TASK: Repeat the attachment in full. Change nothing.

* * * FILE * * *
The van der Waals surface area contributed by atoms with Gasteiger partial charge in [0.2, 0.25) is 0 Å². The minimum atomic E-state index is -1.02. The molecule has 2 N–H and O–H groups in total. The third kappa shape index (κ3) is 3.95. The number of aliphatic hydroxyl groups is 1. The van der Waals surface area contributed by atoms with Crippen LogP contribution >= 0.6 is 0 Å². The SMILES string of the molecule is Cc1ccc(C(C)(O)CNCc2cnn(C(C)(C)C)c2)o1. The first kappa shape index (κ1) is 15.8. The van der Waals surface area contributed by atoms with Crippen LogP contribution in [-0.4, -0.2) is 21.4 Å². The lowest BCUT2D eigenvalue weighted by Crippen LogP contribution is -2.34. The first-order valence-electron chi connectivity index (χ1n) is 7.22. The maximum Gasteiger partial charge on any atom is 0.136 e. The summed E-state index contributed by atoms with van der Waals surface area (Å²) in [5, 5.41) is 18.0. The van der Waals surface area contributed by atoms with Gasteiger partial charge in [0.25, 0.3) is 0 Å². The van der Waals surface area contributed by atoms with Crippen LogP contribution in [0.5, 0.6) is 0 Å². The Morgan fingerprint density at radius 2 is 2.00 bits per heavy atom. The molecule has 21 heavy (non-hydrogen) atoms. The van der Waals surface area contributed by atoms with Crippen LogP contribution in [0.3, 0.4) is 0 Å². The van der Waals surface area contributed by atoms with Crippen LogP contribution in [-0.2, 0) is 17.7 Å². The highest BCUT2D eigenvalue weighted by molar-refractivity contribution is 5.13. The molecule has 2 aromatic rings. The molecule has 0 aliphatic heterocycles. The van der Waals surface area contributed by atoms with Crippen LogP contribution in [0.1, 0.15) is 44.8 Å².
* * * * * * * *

The van der Waals surface area contributed by atoms with Gasteiger partial charge in [0.2, 0.25) is 0 Å². The minimum atomic E-state index is -1.02. The molecule has 2 N–H and O–H groups in total. The third kappa shape index (κ3) is 3.95. The number of aliphatic hydroxyl groups is 1. The van der Waals surface area contributed by atoms with Crippen LogP contribution >= 0.6 is 0 Å². The SMILES string of the molecule is Cc1ccc(C(C)(O)CNCc2cnn(C(C)(C)C)c2)o1. The first kappa shape index (κ1) is 15.8. The van der Waals surface area contributed by atoms with Crippen LogP contribution in [-0.4, -0.2) is 21.4 Å². The lowest BCUT2D eigenvalue weighted by Crippen LogP contribution is -2.34. The first-order valence-electron chi connectivity index (χ1n) is 7.22. The maximum Gasteiger partial charge on any atom is 0.136 e. The summed E-state index contributed by atoms with van der Waals surface area (Å²) in [5, 5.41) is 18.0. The van der Waals surface area contributed by atoms with Gasteiger partial charge in [0.25, 0.3) is 0 Å². The van der Waals surface area contributed by atoms with Crippen LogP contribution in [0.5, 0.6) is 0 Å². The Morgan fingerprint density at radius 2 is 2.00 bits per heavy atom. The molecule has 21 heavy (non-hydrogen) atoms. The van der Waals surface area contributed by atoms with Crippen LogP contribution in [0.3, 0.4) is 0 Å². The van der Waals surface area contributed by atoms with Crippen LogP contribution in [-0.2, 0) is 17.7 Å². The highest BCUT2D eigenvalue weighted by molar-refractivity contribution is 5.13. The molecule has 2 aromatic rings. The molecule has 0 aliphatic heterocycles. The van der Waals surface area contributed by atoms with Crippen LogP contribution in [0.1, 0.15) is 44.8 Å².